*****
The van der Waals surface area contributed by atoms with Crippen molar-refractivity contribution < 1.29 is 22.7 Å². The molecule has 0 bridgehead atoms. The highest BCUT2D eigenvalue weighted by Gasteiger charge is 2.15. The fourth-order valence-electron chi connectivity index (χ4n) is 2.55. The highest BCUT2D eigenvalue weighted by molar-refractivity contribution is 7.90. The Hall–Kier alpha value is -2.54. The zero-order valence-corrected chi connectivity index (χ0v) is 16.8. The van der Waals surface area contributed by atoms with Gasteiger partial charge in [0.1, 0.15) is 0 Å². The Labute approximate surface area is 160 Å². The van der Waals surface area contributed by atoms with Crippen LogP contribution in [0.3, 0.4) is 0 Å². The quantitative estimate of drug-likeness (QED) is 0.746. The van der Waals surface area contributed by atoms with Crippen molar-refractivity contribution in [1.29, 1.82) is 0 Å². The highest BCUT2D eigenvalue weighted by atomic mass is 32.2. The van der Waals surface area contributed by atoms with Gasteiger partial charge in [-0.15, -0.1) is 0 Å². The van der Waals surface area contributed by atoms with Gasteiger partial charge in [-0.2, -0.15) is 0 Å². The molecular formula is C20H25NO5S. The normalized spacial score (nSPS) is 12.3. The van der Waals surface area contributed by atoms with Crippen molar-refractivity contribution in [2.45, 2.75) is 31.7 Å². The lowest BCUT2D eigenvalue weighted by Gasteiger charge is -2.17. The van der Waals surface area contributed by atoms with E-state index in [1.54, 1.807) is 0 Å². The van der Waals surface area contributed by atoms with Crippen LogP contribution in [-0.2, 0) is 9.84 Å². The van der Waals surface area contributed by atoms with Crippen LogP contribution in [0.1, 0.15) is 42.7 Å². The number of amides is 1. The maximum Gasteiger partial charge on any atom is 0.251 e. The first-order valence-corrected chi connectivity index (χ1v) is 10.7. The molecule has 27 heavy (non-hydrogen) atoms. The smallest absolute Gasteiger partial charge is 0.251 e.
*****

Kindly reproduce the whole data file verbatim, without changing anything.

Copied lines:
The van der Waals surface area contributed by atoms with Crippen molar-refractivity contribution < 1.29 is 22.7 Å². The molecule has 0 bridgehead atoms. The highest BCUT2D eigenvalue weighted by Gasteiger charge is 2.15. The fourth-order valence-electron chi connectivity index (χ4n) is 2.55. The highest BCUT2D eigenvalue weighted by molar-refractivity contribution is 7.90. The Hall–Kier alpha value is -2.54. The zero-order valence-corrected chi connectivity index (χ0v) is 16.8. The van der Waals surface area contributed by atoms with Gasteiger partial charge in [0.1, 0.15) is 0 Å². The Labute approximate surface area is 160 Å². The van der Waals surface area contributed by atoms with Crippen LogP contribution in [0.3, 0.4) is 0 Å². The quantitative estimate of drug-likeness (QED) is 0.746. The van der Waals surface area contributed by atoms with Crippen molar-refractivity contribution in [1.29, 1.82) is 0 Å². The highest BCUT2D eigenvalue weighted by atomic mass is 32.2. The van der Waals surface area contributed by atoms with Gasteiger partial charge in [-0.15, -0.1) is 0 Å². The van der Waals surface area contributed by atoms with Gasteiger partial charge in [-0.2, -0.15) is 0 Å². The molecular formula is C20H25NO5S. The normalized spacial score (nSPS) is 12.3. The van der Waals surface area contributed by atoms with Crippen molar-refractivity contribution in [2.45, 2.75) is 31.7 Å². The lowest BCUT2D eigenvalue weighted by Gasteiger charge is -2.17. The van der Waals surface area contributed by atoms with E-state index in [1.54, 1.807) is 0 Å². The van der Waals surface area contributed by atoms with Crippen LogP contribution in [-0.2, 0) is 9.84 Å². The van der Waals surface area contributed by atoms with Crippen LogP contribution in [0.1, 0.15) is 42.7 Å². The number of amides is 1. The maximum Gasteiger partial charge on any atom is 0.251 e. The first-order valence-corrected chi connectivity index (χ1v) is 10.7. The molecule has 27 heavy (non-hydrogen) atoms. The smallest absolute Gasteiger partial charge is 0.251 e.